A few minor sales tax exemptionA tax exemption excludes certain income, revenue, or even taxpayers from tax altogether. For example, nonprofits that fulfill certain requirements are granted tax-exempt status by the IRS, preventing them from having to pay income tax. s are still being considered for repeal. These include the sales tax exemption for magazine subscriptions and small “named entities” in the state. But more importantly, the task force approved a proposal to amend the state’s taxation of remote sellers, following the Wayfair decision. According to the proposal, Arkansas would adopt a de minimis exemption of $100,000 in sales or 200 transactions, similar to South Dakota’s law, and would clarify that collection is not retroactive. Any new revenue would be dedicated to “reducing taxes.”
Excise TaxAn excise tax is a tax imposed on a specific good or activity. Excise taxes are commonly levied on cigarettes, alcoholic beverages, soda, gasoline, insurance premiums, amusement activities, and betting, and typically make up a relatively small and volatile portion of state and local and, to a lesser extent, federal tax collections. es
Here the task force decided to stop a number of potential excise tax increases, including creating a new tax on e-cigarettes, two separate cigarette tax proposals. Creating a broader excise tax of 2 percent on “cigarettes, tobacco products, e-cigarettes, and alcoholic beverages” was also withdrawn.
The task force will continue to consider a proposal to index the state’s gas tax baseThe tax base is the total amount of income, property, assets, consumption, transactions, or other economic activity subject to taxation by a tax authority. A narrow tax base is non-neutral and inefficient. A broad tax base reduces tax administration costs and allows more revenue to be raised at lower rates. d on the inflationInflation is when the general price of goods and services increases across the economy, reducing the purchasing power of a currency and the value of certain assets. The same paycheck covers less goods, services, and bills. It is sometimes referred to as a “hidden tax,” as it leaves taxpayers less well-off due to higher costs and “bracket creep,” while increasing the government’s spending power. rate of “construction costs.” A separate proposal would create a user feeA user fee is a charge imposed by the government for the primary purpose of covering the cost of providing a service, directly raising funds from the people who benefit from the particular public good or service being provided. A user fee is not a tax, though some taxes may be labeled as user fees or closely resemble them. for drivers of electric and hybrid vehicles.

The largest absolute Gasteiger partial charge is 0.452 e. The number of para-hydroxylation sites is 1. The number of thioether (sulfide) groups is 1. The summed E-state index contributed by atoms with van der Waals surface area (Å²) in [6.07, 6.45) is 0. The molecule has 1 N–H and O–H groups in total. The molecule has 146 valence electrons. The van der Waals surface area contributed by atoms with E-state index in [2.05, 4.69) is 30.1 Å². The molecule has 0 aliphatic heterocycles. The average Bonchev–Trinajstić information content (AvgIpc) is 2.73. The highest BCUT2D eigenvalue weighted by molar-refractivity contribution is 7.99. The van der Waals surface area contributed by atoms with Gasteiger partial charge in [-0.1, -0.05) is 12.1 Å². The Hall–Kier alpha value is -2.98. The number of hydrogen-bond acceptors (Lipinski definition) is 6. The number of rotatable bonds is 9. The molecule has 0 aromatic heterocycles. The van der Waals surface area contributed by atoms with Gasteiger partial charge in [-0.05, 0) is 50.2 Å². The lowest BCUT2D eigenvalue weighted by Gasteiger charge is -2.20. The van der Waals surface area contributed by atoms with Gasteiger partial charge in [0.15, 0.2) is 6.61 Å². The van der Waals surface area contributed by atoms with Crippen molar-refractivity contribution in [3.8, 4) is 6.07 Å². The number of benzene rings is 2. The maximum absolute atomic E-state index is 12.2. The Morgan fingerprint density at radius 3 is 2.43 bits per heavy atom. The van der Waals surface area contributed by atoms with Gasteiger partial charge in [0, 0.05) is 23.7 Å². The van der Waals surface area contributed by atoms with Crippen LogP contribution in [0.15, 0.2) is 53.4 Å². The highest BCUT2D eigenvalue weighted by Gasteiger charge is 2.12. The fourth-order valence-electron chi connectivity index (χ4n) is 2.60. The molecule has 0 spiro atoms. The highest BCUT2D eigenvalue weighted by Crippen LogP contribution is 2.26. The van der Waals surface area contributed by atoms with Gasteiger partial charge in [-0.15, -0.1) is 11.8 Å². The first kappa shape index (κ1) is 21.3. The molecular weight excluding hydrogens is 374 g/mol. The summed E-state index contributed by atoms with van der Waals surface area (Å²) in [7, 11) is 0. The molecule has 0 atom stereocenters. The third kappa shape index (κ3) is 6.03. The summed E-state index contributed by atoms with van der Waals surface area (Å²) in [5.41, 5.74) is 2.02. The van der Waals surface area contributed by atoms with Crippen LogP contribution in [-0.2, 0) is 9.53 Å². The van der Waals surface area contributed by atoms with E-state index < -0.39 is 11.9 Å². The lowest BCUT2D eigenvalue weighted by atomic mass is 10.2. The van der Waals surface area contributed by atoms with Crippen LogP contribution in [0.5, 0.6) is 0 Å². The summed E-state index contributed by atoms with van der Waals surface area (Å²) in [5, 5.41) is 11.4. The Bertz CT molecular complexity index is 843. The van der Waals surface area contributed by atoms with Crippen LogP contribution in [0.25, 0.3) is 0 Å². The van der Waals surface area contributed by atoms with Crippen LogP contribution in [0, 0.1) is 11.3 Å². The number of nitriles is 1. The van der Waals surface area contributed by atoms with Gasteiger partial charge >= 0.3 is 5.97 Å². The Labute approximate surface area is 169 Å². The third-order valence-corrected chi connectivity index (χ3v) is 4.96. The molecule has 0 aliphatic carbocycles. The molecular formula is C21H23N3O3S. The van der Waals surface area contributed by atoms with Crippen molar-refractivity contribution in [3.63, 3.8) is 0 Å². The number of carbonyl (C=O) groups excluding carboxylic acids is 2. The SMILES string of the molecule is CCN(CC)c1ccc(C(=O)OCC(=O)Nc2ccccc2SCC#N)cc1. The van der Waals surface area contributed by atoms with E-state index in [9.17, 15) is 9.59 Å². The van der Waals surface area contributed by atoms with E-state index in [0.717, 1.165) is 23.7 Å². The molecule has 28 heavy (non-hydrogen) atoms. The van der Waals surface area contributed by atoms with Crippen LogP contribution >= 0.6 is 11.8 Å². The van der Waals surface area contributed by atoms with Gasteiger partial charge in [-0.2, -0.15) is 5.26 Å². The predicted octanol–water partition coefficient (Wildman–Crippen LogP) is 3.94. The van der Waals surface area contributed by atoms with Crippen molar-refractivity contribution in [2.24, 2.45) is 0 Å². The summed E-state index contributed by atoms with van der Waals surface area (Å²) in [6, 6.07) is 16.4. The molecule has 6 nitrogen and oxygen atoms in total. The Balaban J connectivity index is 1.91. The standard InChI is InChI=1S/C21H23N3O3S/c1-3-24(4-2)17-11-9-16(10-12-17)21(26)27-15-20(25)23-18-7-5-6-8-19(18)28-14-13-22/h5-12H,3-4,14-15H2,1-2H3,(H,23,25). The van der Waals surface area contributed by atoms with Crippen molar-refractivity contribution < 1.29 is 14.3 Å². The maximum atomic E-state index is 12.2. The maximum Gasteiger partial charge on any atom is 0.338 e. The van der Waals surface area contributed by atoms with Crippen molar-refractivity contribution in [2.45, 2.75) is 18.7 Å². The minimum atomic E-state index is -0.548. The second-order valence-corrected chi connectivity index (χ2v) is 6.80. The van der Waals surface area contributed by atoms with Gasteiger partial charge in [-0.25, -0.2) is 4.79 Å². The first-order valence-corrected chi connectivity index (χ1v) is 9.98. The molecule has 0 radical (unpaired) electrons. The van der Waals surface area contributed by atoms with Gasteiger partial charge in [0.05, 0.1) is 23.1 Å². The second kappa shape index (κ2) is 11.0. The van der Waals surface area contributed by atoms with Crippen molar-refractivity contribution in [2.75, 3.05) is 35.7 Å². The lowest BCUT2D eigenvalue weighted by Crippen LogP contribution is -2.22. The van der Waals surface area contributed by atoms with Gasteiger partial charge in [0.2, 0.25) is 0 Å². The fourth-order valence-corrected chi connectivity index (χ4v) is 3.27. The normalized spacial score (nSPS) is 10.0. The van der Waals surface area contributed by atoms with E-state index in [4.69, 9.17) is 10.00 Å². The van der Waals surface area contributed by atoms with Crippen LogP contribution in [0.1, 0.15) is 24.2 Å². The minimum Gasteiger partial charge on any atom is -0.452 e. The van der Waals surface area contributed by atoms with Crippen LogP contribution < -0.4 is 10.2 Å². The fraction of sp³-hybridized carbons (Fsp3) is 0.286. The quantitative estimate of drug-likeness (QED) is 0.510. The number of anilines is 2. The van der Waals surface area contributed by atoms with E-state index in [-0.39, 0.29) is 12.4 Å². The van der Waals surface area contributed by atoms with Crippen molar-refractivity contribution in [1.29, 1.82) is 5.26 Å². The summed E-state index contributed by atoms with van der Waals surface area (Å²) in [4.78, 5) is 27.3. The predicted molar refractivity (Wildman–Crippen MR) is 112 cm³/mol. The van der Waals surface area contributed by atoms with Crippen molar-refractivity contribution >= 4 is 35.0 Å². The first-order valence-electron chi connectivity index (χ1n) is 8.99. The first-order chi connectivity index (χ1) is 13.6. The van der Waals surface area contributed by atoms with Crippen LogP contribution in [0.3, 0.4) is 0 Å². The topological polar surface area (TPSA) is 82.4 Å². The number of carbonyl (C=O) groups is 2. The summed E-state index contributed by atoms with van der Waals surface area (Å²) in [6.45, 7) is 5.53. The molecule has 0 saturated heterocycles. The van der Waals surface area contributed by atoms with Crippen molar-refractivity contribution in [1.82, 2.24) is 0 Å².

In aggregate, these recommendations mirror many of my recommendations to the task force. Ideally, repealing the franchise and inventory taxes would have been adopted as well, but the state is appropriately concerned about revenue constraints.
If all of these proposals are adopted (and fully phased in), Arkansas would see an improvement in its tax competitiveness. According to the State Business Tax Climate Index, Arkansas would increase from 39th overall to 36th overall. The corporate income tax variable, in particular, would improve.
The task force will meet later this month to finalize its list of recommendations for the 2019 legislative session.Share